He looked good, he sounded great and he even finished just about on time.
Even more amazingly, former President Bill Clinton managed to do practically the impossible on the opening night of the four-day Democratic Convention minise ries: He got Democrats and Re publicans to be united and not divided over his perfor mance. Even his opponents had to concede he was a terrific orator, his address must-see TV.
The broadcast networks practically exited as soon as he finished so the 11 p.m. news could begin across the country, but not before NBC's Campbell Brown used the comment of one delegate to summarize his performance. "God, he's good," Brown quoted the woman. It was such a powerful performance that assuredly those Democrats who have forgiven Clinton for his moral mistakes undoubtedly were damning the Constitution and thinking: "Can't we get him back?".
NBC's Tim Russert was among those impressed, especially about the line in which Clinton noted that he, President Bush and Vice President Dick Cheney were able to avoid Vietnam at a time that Kerry volunteered and became a hero.
"By using his personal weakness, he reinforced the strength of John Kerry," said Russert.
President Clinton was the second man in the hour to passionately praise Kerry's military service but only viewers watching on ABC saw the first one.
The Rev. David Alston, who was a crewmate with Kerry in Vietnam, gave a strong, fiery testament to Kerry's leadership skills as ABC showed pictures of the candidate in uniform.
The reverend, who undoubtedly has delivered his fair share of sermons over the years, got his audience revved up for Clinton and his wife, Sen. Hillary Clinton.
But NBC, CBS and CNN either chose to go to commercial, to in terview people or show previous speeches that were nowhere near as captivating as Rev. Alston's.
Since the networks are only carrying an hour of the convention nightly (except tonight, when they aren't carrying anything), you might think that they would show what's going on at the podium rather than do things that normally are part of a Sunday morning news program.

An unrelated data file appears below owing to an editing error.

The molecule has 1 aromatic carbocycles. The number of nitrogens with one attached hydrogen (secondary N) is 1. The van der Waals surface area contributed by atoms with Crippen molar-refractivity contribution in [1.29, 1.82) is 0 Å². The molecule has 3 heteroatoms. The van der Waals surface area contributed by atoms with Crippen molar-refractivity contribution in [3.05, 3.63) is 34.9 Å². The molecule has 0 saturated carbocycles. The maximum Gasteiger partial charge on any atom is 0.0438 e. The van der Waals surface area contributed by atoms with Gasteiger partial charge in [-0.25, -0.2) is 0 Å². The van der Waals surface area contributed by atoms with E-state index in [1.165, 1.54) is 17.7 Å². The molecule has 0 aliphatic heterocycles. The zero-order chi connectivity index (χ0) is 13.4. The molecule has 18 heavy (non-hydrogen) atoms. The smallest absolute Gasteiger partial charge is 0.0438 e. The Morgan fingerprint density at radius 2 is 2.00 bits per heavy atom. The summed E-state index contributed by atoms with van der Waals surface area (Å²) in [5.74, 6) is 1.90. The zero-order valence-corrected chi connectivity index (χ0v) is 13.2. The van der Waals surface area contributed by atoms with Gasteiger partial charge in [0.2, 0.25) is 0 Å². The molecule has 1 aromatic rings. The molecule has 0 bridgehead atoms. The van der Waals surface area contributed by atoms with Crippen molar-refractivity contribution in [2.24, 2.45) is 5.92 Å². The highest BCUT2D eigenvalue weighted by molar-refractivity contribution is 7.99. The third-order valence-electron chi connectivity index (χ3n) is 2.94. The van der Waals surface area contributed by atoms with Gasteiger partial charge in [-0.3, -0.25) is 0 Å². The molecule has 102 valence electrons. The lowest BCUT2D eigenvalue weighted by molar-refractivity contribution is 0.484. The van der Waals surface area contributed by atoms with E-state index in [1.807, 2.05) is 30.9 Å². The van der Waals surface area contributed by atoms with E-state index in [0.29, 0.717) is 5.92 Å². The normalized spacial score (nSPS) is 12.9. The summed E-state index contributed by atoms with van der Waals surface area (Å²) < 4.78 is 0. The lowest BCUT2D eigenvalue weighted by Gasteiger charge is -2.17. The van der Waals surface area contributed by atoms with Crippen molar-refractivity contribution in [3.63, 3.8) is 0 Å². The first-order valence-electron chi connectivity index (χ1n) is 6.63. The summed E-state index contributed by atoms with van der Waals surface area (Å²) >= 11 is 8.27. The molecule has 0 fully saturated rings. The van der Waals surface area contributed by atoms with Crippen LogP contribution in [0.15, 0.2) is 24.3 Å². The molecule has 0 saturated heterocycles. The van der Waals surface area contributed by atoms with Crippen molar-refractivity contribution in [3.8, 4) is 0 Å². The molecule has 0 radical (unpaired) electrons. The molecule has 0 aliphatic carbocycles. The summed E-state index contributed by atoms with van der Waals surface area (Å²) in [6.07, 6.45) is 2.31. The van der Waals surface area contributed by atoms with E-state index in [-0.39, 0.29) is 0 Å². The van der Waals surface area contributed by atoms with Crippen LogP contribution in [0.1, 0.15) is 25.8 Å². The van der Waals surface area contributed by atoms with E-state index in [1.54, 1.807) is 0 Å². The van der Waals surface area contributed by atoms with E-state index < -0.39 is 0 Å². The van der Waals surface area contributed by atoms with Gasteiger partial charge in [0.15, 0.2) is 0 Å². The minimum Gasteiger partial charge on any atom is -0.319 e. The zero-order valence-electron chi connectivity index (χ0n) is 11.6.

That isn't to say that some of the material that normally airs on Sunday morning wasn't enlightening or interesting even if every Democrat interviewed seemed required to say they had never seen the party this united.
CNN's Larry King interviewed the two Kerry adult daughters, Vanessa and Al exandra, who were quite impressive. Dick Gephardt, the former Democratic contender who many thought would be Kerry's vice presidential candidate in stead of John Edwards, dropped by King's show to get two job offers. Bob Dole, the former Republican senator and presidential candidate, offered him a job in his law firm before someone suggest ed that Gephardt would likely be in a Kerry Cabinet if the Democrats won.
Dole also had time to assess the speeches given before the Clintons', saying: "I didn't agree with anything they said, but they were good speeches." There was also time for some humor, with CNN trotting out humorist Mo Rocca frequently, apparently so King could show off his forced laugh. And shortly after President Clinton finished, NBC's Tom Brokaw and Russert were discussing the speeches on MSNBC with that known political expert, Jon Stewart of "The Daily Show."
Russert revealed the joke that Vice President Gore had to delete so his speech wouldn't clash with the Kerry campaign's edict to lim it the Bush bashing. Stewart drew another conclusion.
"It wasn't funny," said Stewart.
That's just about the only criticism the united Democrats heard on a night that will be remembered for President Clinton's performance. If he can't run for president again, he at least deserves to be voted an Emmy.